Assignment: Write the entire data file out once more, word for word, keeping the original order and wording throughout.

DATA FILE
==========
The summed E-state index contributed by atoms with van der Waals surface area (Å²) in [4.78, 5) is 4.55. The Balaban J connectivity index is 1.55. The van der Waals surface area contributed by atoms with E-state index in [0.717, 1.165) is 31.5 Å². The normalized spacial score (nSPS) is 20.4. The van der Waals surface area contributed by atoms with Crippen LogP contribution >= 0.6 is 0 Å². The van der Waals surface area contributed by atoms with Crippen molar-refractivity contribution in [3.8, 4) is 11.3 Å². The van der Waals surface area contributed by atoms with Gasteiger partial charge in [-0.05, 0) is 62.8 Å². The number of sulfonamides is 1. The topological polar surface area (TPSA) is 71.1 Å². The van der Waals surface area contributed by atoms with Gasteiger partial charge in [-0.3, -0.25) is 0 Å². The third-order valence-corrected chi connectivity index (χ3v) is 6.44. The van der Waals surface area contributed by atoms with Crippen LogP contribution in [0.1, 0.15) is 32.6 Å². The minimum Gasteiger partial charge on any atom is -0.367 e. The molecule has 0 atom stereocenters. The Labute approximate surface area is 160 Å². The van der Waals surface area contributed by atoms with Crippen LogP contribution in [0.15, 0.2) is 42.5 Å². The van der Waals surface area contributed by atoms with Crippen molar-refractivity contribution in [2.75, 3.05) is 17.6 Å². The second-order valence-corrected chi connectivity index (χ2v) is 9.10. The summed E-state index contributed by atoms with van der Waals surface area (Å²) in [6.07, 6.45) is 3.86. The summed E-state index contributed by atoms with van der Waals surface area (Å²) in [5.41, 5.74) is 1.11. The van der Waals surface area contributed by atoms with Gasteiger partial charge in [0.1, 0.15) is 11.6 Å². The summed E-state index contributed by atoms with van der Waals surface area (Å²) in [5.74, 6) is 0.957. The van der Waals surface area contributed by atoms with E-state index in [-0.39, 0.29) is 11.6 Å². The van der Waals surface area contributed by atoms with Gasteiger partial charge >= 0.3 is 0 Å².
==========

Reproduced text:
The summed E-state index contributed by atoms with van der Waals surface area (Å²) in [4.78, 5) is 4.55. The Balaban J connectivity index is 1.55. The van der Waals surface area contributed by atoms with E-state index in [0.717, 1.165) is 31.5 Å². The normalized spacial score (nSPS) is 20.4. The van der Waals surface area contributed by atoms with Crippen LogP contribution >= 0.6 is 0 Å². The van der Waals surface area contributed by atoms with Crippen molar-refractivity contribution in [3.8, 4) is 11.3 Å². The van der Waals surface area contributed by atoms with Gasteiger partial charge in [-0.05, 0) is 62.8 Å². The number of sulfonamides is 1. The topological polar surface area (TPSA) is 71.1 Å². The van der Waals surface area contributed by atoms with Gasteiger partial charge in [-0.3, -0.25) is 0 Å². The third-order valence-corrected chi connectivity index (χ3v) is 6.44. The van der Waals surface area contributed by atoms with Crippen LogP contribution in [0.1, 0.15) is 32.6 Å². The minimum Gasteiger partial charge on any atom is -0.367 e. The molecule has 0 atom stereocenters. The Labute approximate surface area is 160 Å². The van der Waals surface area contributed by atoms with Crippen LogP contribution in [0.15, 0.2) is 42.5 Å². The van der Waals surface area contributed by atoms with Crippen molar-refractivity contribution in [2.75, 3.05) is 17.6 Å². The second-order valence-corrected chi connectivity index (χ2v) is 9.10. The summed E-state index contributed by atoms with van der Waals surface area (Å²) in [6.07, 6.45) is 3.86. The summed E-state index contributed by atoms with van der Waals surface area (Å²) in [5.41, 5.74) is 1.11. The van der Waals surface area contributed by atoms with Gasteiger partial charge in [0.1, 0.15) is 11.6 Å². The summed E-state index contributed by atoms with van der Waals surface area (Å²) in [5.74, 6) is 0.957. The van der Waals surface area contributed by atoms with E-state index in [-0.39, 0.29) is 11.6 Å². The van der Waals surface area contributed by atoms with Gasteiger partial charge >= 0.3 is 0 Å².